When it comes to cars, there are two types of people. There are those who grow attached to a set of wheels and drive their beloved clunker into the ground before even considering a visit to the dealership. Then there are the folks who live for that leathery new car smell, an odometer at zero, and all the latest gadgets and gizmos that’ll fit on the dash.
If you’re ready for a new vehicle but aren’t sure if buying or leasing is right for you, start by considering which type of car person you are — it may make your choice obvious. Somewhere in between? Not to worry. We’re here to help you decide if you should lease or buy a car based on what’s best for your (and your automobile’s) future.
What is a lease, exactly?
A car lease is simply a financing option where you pay to drive a vehicle for a predetermined amount of time (often three years). When you sign up, you agree to make monthly lease payments for the duration of the contract, plus a down payment (in some instances). You can lease both new and used cars.
Should you lease a car?
Ultimately, your lifestyle and wants and needs will determine whether or not a lease is a good option for you. Here are a few lifestyle considerations:
Working 9 to 5
Do you drive a lot for work and have your car expenses reimbursed by your employer? Or does your work situation allow you to deduct your driving-related expenses on your taxes? Check your employer’s policy details, but in both these instances, leasing a car might be a good option.
The ‘It’ factor: newness
Leasing is also attractive if you like to swap out your wheels for new ones (or new to you) every few years. Some drivers go from lease to lease because they like always having a brand new car.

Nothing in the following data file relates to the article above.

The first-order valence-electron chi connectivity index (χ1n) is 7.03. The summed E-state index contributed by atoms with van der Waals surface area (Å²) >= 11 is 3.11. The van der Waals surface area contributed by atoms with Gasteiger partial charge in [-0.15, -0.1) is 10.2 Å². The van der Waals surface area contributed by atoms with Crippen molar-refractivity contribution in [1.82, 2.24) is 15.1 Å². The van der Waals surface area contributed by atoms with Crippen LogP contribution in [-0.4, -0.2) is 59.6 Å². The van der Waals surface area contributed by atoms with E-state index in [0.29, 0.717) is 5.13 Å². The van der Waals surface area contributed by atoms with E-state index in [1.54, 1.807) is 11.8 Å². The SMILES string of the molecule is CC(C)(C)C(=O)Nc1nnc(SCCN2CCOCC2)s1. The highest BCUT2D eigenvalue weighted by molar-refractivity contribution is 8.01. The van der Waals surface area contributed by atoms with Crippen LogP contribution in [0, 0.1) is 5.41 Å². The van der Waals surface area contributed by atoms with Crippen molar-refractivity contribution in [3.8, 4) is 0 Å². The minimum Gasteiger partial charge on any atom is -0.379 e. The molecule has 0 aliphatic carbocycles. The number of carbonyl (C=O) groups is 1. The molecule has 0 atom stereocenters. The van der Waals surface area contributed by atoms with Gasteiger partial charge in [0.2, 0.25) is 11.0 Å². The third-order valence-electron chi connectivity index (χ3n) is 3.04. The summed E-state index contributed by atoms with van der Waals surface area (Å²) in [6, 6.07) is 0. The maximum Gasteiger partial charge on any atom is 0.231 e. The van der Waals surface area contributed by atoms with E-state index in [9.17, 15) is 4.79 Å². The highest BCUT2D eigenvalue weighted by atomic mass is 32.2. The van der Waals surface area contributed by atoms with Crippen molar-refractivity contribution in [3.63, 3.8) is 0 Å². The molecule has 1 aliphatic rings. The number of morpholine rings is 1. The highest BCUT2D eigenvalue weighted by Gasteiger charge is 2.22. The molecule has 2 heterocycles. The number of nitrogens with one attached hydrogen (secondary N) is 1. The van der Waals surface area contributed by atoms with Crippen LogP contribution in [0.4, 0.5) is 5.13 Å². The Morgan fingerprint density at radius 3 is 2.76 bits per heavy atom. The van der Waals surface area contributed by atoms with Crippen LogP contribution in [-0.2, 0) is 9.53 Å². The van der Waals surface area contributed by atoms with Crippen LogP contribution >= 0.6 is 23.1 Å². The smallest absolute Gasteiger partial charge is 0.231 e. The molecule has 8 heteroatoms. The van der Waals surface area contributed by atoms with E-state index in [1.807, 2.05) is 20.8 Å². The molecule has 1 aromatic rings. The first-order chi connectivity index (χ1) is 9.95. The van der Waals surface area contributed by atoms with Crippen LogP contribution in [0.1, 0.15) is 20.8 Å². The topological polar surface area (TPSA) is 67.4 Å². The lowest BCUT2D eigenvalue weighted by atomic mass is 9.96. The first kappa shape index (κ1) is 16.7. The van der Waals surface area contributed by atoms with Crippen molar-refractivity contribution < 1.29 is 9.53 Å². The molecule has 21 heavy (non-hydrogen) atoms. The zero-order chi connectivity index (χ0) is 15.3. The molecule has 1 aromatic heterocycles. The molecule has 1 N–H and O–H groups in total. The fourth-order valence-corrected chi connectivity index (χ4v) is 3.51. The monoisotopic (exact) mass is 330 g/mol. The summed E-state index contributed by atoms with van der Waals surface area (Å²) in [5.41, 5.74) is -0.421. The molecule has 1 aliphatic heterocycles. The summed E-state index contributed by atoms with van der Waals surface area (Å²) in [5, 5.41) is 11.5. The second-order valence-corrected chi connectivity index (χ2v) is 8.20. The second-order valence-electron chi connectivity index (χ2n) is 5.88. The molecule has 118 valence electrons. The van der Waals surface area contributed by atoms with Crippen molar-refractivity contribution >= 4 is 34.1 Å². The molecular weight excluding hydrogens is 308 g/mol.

Four figure fixes
You might also be interested in leasing if you don’t want to be on the hook financially for unexpected repairs and regularly scheduled maintenance. A leased car is often less likely to need significant repair work, and maintenance is often covered by a warranty. (Although you will typically be responsible for paying for oil changes and new tires, if need be.)
Ready for commitment?
Leasing a car can also provide you a lot of flexibility — but not necessarily when you’re in the middle of a lease agreement.
If you decide you want to get out of a lease early, you will be required to cancel the lease agreement prematurely, which can result in some sizeable fees, including an early termination charge and a bill for the remaining amount owed on the lease.
For example, if you have one year left on your agreement and you pay $350 in lease payments each month, you could owe $4,200, plus an early lease termination fee.
Another option? If your lease allows it, you can have someone take over your lease by posting an ad on a site like Swapalease.com or Leasetrader.com. Both of these sites charge a commission fee, but paying it could be cheaper in the long run.
Is your credit score high enough for a lease?
Whether you are buying or leasing, your credit score matters. But leasing may require a higher score in order to get the lowest monthly payments. At the end of 2018, the average credit score for those leasing a new car was 724 and 715 for those financing a new car (and even lower for those buying a used car).